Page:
To encourage divorcees and the widowed to give love another chance, dating agency CompleteMe organised an event to help these new singles find their matches.
Last night, more than 40 participants at the event – including singles who have not been married before – were introduced to each other at V Hotel Lavender. CompleteMe founder Michelle Goh said that they were in their 30s to 40s, and there were as many men as women.
Ms Goh, 37, said she has seen about 20 per cent more widowed or divorced clients over the past three years, likely due to the rising divorce rate. These clients are mostly in their 30s to 40s. About 60 per cent are women, and 40 per cent are men, she said.
Last year, 7,614 marriages ended in a divorce or an annulment, up by 1.2 per cent from 7,522 in 2015, according to numbers by the Singapore Department of Statistics.
A 39-year-old finance manager who wants to be known only as Ms Tan said she had some reservations when she first got to know her husband – he had been divorced before. The pair met at a dating event two years ago through CompleteMe.
“There must have been a reason for the split, so you would worry,” she said. But after getting to know him better, she was reassured.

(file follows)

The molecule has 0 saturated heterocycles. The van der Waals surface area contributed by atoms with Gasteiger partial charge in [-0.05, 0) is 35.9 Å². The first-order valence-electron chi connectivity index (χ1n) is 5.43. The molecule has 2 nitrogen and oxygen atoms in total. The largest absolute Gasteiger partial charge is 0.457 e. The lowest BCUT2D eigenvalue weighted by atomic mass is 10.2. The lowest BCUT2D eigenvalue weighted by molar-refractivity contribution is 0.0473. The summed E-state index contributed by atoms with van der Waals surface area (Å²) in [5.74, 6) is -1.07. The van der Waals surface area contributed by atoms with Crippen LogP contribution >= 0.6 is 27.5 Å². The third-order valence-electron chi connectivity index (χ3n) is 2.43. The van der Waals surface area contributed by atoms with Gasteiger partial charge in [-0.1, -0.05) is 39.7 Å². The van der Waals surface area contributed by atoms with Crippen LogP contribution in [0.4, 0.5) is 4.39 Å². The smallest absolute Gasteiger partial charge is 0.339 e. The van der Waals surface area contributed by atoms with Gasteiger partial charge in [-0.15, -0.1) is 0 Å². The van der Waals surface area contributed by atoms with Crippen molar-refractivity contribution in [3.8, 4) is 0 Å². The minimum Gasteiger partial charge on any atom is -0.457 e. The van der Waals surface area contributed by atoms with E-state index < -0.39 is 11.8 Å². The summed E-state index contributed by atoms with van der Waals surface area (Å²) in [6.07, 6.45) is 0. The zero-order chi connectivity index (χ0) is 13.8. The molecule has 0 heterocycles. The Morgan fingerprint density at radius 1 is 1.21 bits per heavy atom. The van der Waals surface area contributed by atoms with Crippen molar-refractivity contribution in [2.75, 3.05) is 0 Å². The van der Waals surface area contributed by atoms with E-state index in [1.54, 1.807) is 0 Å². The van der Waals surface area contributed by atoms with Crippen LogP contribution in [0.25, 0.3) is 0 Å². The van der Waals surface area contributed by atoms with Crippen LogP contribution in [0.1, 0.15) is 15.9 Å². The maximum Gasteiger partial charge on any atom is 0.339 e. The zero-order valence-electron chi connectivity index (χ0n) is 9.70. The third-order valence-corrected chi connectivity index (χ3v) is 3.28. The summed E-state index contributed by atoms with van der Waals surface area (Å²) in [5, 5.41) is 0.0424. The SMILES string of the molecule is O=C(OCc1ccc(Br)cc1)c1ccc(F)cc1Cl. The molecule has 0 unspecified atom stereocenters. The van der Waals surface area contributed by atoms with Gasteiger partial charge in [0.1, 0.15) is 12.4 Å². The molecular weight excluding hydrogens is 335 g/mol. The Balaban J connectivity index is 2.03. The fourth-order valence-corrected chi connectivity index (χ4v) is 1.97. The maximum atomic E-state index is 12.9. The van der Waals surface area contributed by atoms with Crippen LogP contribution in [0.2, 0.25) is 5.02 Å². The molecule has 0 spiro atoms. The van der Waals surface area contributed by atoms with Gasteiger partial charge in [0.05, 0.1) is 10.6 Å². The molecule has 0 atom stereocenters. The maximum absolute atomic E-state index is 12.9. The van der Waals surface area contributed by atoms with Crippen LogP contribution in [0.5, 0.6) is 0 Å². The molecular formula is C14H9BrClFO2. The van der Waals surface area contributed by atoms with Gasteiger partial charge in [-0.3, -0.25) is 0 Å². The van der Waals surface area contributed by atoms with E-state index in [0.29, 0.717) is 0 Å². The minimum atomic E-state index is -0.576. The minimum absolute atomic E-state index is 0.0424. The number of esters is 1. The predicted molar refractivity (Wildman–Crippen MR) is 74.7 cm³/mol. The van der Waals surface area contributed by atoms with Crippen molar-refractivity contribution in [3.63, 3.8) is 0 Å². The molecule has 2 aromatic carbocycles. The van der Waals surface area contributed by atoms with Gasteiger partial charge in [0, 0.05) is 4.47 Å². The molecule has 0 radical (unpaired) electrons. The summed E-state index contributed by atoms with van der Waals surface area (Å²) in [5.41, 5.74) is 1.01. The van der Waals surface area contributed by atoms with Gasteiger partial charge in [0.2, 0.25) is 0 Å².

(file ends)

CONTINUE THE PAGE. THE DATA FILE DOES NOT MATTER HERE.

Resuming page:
“I think people have to change their mindsets, find out the reasons for the break-up, and keep an open mind,” she added. She and her husband married about a year after they met.
Related: How To Date Someone Who’s Divorced
Some participants said there are advantages to dating someone who has been married before.
One, a human resources officer who wants to be known only as Eugene, said: “At the dating events I have attended before, many of the people I met had never been in a relationship before, and did not know what type of partner they were looking for.”
The 33-year-old said he has been attending dating events for three years, and also has friends who have gone out with people who have been married before.
Having heard about their dating experiences, he said: “I feel that divorcees and widows may be more serious about wanting to settle down.”
By Seow Bei Yi for The Straits Times